A 25 year old Julius Caesar was sailing the Aegean Sea when he was kidnapped by Sicilian pirates. The pirates who captured him initially asked for a ransom of 20 talents of silver (which is about 620 kg of silver or $600,000 by today’s silver prices). According to Plutarch, rather than send his associates off to gather the silver, he instead laughed at the pirates and demanded they ask for 50 (1550 kg of silver), as 20 talents of silver was too small of a ransom for himself.
The pirates, of course, agreed and Caesar sent some of his associates off to gather the silver, which took 38 days to accomplish. Now nearly alone with the pirates (only keeping two servants and one of his friends), rather than cower, he instead took the route of treating them as if they were his subordinates. He even went so far as to demand they not talk whenever he decided to take a nap or go to sleep for the night. He spent most of his time with them composing and reciting poetry, as well as writing speeches. He would then recite the works to the pirates. He also joined in with playing various games with the pirates and participating in their exercises, generally acting as if he wasn’t a prisoner, but rather, their leader. The pirates quickly grew to respect and like him and allowed him the freedom to more or less do as he pleased on their island and ships.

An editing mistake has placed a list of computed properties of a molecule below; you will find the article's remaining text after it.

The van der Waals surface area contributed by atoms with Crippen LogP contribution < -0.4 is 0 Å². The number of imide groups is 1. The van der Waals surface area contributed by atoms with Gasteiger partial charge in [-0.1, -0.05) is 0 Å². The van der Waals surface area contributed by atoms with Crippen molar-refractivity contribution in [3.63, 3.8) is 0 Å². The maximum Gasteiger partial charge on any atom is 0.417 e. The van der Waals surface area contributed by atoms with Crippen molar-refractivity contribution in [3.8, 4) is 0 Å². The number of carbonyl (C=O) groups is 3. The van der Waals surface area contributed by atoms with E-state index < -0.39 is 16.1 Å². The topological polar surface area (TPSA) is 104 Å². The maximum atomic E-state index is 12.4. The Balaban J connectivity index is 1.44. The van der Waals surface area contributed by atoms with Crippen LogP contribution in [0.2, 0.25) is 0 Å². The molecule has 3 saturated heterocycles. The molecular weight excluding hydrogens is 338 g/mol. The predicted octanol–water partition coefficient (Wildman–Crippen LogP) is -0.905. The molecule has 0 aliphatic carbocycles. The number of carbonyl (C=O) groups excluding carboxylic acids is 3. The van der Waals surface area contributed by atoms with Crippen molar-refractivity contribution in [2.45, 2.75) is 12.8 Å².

While he was friendly with them, he also didn’t appreciate being held captive. As such, he swore to them that he would hunt them down and have them crucified, once the ransom was paid. Despite the fact that at that time he was just acting as a private citizen, once he was free, he manage to quickly raise a small fleet which he took back to the island the pirates had held him at. Apparently they hadn’t taken his threats seriously, because they were still there when he arrived. He captured them and took back his 50 talents of silver, along with all their possessions.
He next delivered the pirates to the authorities at the prison at Pergamon and then traveled to meet the proconsul of Asia, Marcus Junius, to petition to have the pirates executed. The proconsul refused, wanting to sell the pirates as slaves and take the spoils for himself. Unhappy with this outcome, Caesar traveled back to Pergamon where the Sicilian pirates were being held and ordered that they be crucified under his own authority, which was subsequently done.